One possible compromise is to give your child-in-law some level of benefit and control over the inheritance, and impose a condition that they look after your grandchildren, and do not waste the wealth. You could achieve this with a well-drafted ‘testamentary trust’. This avoids the rich-child syndrome in the short term, and the wasteful parent scenario in the longer term. But even this strategy has its own difficulties. It makes sense for your child-in-law to have control over the inheritance when your grandchildren are young, but at some stage, your grandchildren will be ready to take control of your family’s wealth. Imagine that this wealth takes the form of equity in a significant family company or large agricultural landholdings. Your child-in-law may live to a ripe old age, and your grandchildren may be well into their 50s and 60s before your child-in-law dies and the wealth finally passes back into your bloodline. Let’s call this outcome the ‘Prince Charles effect‘.
One way to deal with the Prince Charles effect is to set a fixed time for when your grandchildren take over the wealth, say when they reach 30, which may be well before your child-in-law dies. The danger here is that this can result in an abrupt cessation of lifestyle for your child-in-law, who may have spent a considerable part of their life as the custodian of your wealth for your grandchildren. Let’s call this ‘falling off the money cliff‘.
All of these considerations start to point us in the direction of a comprise involving the following elements:
- Your wealth is left to benefit both your child-in-law and your grandchildren, i.e. you do not put in place a strict ‘bloodline’ trust;
- Your child-in-law is given considerable control over this wealth while your grandchildren are young, to avoid the rich-child syndrome and maintain an appropriate child-parent dynamic;
- You involve an independent person to protect the longer-term interest of your grandchildren in the family’s wealth, and thereby avoid the wasteful parent scenario. This person could be an uncle or aunt, or ideally a trusted professional who is unlikely to have a ‘personality clash’ with your child-in-law;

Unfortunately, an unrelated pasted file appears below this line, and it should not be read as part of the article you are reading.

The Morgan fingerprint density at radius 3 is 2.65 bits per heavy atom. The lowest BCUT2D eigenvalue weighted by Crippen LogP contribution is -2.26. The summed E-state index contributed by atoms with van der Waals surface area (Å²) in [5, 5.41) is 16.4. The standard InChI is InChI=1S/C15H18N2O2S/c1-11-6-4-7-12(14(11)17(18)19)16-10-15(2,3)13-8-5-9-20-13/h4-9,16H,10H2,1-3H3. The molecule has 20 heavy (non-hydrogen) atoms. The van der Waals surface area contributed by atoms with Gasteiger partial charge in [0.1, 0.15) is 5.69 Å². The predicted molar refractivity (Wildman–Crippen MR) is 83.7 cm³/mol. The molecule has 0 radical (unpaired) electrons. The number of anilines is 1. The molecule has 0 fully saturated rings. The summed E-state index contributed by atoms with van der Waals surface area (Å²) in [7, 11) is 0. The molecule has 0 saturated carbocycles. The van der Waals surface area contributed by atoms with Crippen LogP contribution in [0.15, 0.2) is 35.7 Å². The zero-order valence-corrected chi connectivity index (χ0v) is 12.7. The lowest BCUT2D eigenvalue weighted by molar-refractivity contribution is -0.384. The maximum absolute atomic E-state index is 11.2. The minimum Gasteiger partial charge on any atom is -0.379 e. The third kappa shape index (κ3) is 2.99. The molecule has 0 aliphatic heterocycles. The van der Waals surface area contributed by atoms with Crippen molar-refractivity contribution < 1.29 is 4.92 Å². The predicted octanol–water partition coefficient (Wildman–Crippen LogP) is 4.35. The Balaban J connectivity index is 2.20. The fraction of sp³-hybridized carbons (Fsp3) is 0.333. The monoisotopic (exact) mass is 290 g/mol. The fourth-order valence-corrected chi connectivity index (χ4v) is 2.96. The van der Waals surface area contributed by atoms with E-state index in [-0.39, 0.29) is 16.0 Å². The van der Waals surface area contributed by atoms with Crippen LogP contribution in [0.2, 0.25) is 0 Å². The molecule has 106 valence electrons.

- You provide for a relevant portion of your wealth to remain for the support of your child-in-law until their death, and thereby avoid them falling off the money cliff. Yes, a portion of your wealth will remain outside your ‘bloodline’ and may potentially be ‘lost’ to a re-partner, but it also may still end up with your grandchildren at the end of the day; and
- You provide for the balance of your considerable wealth to pass to your grandchildren in a controlled way over their lifetime and at appropriate times so as not to ‘blow them up’, i.e. some in their 20s, some in their 30s and perhaps the balance in their 40s, just like would have happened if their parent had survived into old age.
Many people obsess about keeping family wealth strictly within their ‘bloodline’. We certainly understand this motivation, as we see many scenarios when external parties destroy family wealth and their associated enterprises and landholdings.
However, if you are truly concerned about the welfare of your children and their children, then it is incumbent on you to ensure that you do not destroy your grandchildren’s upbringing through the inappropriate conferral of wealth that undermines the child-parent dynamic. It may be that some ‘leakage’ of family wealth outside of your bloodline is the very thing you need to consider to set your descendants up for longer-term success.